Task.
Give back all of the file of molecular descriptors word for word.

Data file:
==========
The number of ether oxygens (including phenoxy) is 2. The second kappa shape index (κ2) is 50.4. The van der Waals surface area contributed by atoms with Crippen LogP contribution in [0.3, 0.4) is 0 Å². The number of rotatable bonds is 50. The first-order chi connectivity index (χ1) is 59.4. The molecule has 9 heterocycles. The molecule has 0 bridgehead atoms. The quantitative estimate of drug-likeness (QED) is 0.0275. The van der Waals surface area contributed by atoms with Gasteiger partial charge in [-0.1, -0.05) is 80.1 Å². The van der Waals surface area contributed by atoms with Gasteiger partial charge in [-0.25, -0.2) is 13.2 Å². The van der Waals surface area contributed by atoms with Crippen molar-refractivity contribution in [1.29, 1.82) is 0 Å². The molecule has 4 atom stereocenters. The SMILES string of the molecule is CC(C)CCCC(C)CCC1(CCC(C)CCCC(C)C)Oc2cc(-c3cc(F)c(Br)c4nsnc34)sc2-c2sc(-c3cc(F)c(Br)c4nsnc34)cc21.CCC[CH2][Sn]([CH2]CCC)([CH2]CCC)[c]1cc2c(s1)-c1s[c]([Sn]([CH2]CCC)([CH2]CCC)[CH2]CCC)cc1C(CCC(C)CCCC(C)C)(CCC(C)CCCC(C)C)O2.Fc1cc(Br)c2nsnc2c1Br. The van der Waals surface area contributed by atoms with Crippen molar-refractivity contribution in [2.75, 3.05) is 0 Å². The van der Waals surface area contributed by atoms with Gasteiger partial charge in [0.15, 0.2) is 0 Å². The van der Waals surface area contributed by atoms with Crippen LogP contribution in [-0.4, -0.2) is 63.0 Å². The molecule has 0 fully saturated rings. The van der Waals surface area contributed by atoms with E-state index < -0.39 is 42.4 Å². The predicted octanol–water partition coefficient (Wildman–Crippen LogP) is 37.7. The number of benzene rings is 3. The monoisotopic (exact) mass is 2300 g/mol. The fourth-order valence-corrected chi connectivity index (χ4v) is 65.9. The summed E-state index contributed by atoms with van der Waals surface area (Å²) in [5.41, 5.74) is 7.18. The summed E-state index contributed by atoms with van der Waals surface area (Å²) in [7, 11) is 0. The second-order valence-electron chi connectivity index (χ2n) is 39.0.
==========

The number of ether oxygens (including phenoxy) is 2. The second kappa shape index (κ2) is 50.4. The van der Waals surface area contributed by atoms with Crippen LogP contribution in [0.3, 0.4) is 0 Å². The number of rotatable bonds is 50. The first-order chi connectivity index (χ1) is 59.4. The molecule has 9 heterocycles. The molecule has 0 bridgehead atoms. The quantitative estimate of drug-likeness (QED) is 0.0275. The van der Waals surface area contributed by atoms with Gasteiger partial charge in [-0.1, -0.05) is 80.1 Å². The van der Waals surface area contributed by atoms with Gasteiger partial charge in [-0.25, -0.2) is 13.2 Å². The van der Waals surface area contributed by atoms with Crippen molar-refractivity contribution in [1.29, 1.82) is 0 Å². The molecule has 4 atom stereocenters. The SMILES string of the molecule is CC(C)CCCC(C)CCC1(CCC(C)CCCC(C)C)Oc2cc(-c3cc(F)c(Br)c4nsnc34)sc2-c2sc(-c3cc(F)c(Br)c4nsnc34)cc21.CCC[CH2][Sn]([CH2]CCC)([CH2]CCC)[c]1cc2c(s1)-c1s[c]([Sn]([CH2]CCC)([CH2]CCC)[CH2]CCC)cc1C(CCC(C)CCCC(C)C)(CCC(C)CCCC(C)C)O2.Fc1cc(Br)c2nsnc2c1Br. The van der Waals surface area contributed by atoms with Crippen molar-refractivity contribution in [2.75, 3.05) is 0 Å². The van der Waals surface area contributed by atoms with Gasteiger partial charge in [0.15, 0.2) is 0 Å². The van der Waals surface area contributed by atoms with Crippen LogP contribution in [-0.4, -0.2) is 63.0 Å². The molecule has 0 fully saturated rings. The van der Waals surface area contributed by atoms with E-state index < -0.39 is 42.4 Å². The predicted octanol–water partition coefficient (Wildman–Crippen LogP) is 37.7. The number of benzene rings is 3. The monoisotopic (exact) mass is 2300 g/mol. The fourth-order valence-corrected chi connectivity index (χ4v) is 65.9. The summed E-state index contributed by atoms with van der Waals surface area (Å²) in [5.41, 5.74) is 7.18. The summed E-state index contributed by atoms with van der Waals surface area (Å²) in [7, 11) is 0. The second-order valence-electron chi connectivity index (χ2n) is 39.0.